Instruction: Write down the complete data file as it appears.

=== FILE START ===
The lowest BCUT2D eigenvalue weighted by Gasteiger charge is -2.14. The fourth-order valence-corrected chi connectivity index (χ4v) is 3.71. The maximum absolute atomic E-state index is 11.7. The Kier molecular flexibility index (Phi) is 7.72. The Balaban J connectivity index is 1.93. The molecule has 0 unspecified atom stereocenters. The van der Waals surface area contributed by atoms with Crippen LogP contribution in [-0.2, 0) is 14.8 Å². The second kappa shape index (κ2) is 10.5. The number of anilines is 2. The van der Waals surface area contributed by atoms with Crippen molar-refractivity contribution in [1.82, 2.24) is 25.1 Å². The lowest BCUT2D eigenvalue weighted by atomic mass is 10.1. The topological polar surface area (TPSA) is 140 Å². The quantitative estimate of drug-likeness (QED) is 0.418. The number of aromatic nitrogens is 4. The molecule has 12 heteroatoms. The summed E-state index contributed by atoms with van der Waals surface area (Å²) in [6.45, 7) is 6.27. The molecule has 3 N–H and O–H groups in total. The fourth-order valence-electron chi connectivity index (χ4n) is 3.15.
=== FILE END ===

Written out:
The lowest BCUT2D eigenvalue weighted by Gasteiger charge is -2.14. The fourth-order valence-corrected chi connectivity index (χ4v) is 3.71. The maximum absolute atomic E-state index is 11.7. The Kier molecular flexibility index (Phi) is 7.72. The Balaban J connectivity index is 1.93. The molecule has 0 unspecified atom stereocenters. The van der Waals surface area contributed by atoms with Crippen LogP contribution in [-0.2, 0) is 14.8 Å². The second kappa shape index (κ2) is 10.5. The number of anilines is 2. The van der Waals surface area contributed by atoms with Crippen molar-refractivity contribution in [1.82, 2.24) is 25.1 Å². The lowest BCUT2D eigenvalue weighted by atomic mass is 10.1. The topological polar surface area (TPSA) is 140 Å². The quantitative estimate of drug-likeness (QED) is 0.418. The number of aromatic nitrogens is 4. The molecule has 12 heteroatoms. The summed E-state index contributed by atoms with van der Waals surface area (Å²) in [6.45, 7) is 6.27. The molecule has 3 N–H and O–H groups in total. The fourth-order valence-electron chi connectivity index (χ4n) is 3.15.